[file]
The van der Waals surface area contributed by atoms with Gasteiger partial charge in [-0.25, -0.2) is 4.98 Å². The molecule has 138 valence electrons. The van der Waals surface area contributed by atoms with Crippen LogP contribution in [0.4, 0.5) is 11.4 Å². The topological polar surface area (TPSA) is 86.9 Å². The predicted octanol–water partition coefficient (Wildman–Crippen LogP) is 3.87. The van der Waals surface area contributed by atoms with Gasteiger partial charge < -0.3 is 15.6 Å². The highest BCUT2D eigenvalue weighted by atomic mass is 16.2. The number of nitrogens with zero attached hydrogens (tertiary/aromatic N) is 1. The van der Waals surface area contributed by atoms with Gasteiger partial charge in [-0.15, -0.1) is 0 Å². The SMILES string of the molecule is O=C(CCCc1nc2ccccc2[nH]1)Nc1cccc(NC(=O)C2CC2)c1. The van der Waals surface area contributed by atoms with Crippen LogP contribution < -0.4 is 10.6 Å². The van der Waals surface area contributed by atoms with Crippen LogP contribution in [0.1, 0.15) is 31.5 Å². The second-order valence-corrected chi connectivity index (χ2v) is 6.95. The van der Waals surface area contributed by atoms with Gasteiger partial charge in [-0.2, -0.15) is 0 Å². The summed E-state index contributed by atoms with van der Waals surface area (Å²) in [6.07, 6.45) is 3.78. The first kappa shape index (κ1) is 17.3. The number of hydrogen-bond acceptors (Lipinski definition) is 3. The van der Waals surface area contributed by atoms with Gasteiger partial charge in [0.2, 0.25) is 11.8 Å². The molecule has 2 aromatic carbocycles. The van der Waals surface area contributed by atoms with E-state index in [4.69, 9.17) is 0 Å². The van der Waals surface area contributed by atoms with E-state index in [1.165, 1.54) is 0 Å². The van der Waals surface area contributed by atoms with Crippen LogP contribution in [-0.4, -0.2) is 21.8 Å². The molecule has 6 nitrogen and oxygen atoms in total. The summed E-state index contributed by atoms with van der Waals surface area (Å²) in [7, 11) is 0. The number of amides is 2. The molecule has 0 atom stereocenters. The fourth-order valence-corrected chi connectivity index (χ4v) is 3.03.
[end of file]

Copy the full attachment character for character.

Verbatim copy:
The van der Waals surface area contributed by atoms with Gasteiger partial charge in [-0.25, -0.2) is 4.98 Å². The molecule has 138 valence electrons. The van der Waals surface area contributed by atoms with Crippen LogP contribution in [0.4, 0.5) is 11.4 Å². The topological polar surface area (TPSA) is 86.9 Å². The predicted octanol–water partition coefficient (Wildman–Crippen LogP) is 3.87. The van der Waals surface area contributed by atoms with Gasteiger partial charge < -0.3 is 15.6 Å². The highest BCUT2D eigenvalue weighted by atomic mass is 16.2. The number of nitrogens with zero attached hydrogens (tertiary/aromatic N) is 1. The van der Waals surface area contributed by atoms with Gasteiger partial charge in [-0.15, -0.1) is 0 Å². The SMILES string of the molecule is O=C(CCCc1nc2ccccc2[nH]1)Nc1cccc(NC(=O)C2CC2)c1. The van der Waals surface area contributed by atoms with Crippen LogP contribution < -0.4 is 10.6 Å². The van der Waals surface area contributed by atoms with Crippen LogP contribution in [0.1, 0.15) is 31.5 Å². The second-order valence-corrected chi connectivity index (χ2v) is 6.95. The van der Waals surface area contributed by atoms with Gasteiger partial charge in [-0.2, -0.15) is 0 Å². The summed E-state index contributed by atoms with van der Waals surface area (Å²) in [6.07, 6.45) is 3.78. The first kappa shape index (κ1) is 17.3. The number of hydrogen-bond acceptors (Lipinski definition) is 3. The van der Waals surface area contributed by atoms with Gasteiger partial charge in [0.2, 0.25) is 11.8 Å². The molecule has 2 aromatic carbocycles. The van der Waals surface area contributed by atoms with E-state index in [4.69, 9.17) is 0 Å². The van der Waals surface area contributed by atoms with E-state index in [1.165, 1.54) is 0 Å². The van der Waals surface area contributed by atoms with Crippen LogP contribution in [-0.4, -0.2) is 21.8 Å². The molecule has 6 nitrogen and oxygen atoms in total. The summed E-state index contributed by atoms with van der Waals surface area (Å²) in [7, 11) is 0. The number of amides is 2. The molecule has 0 atom stereocenters. The fourth-order valence-corrected chi connectivity index (χ4v) is 3.03.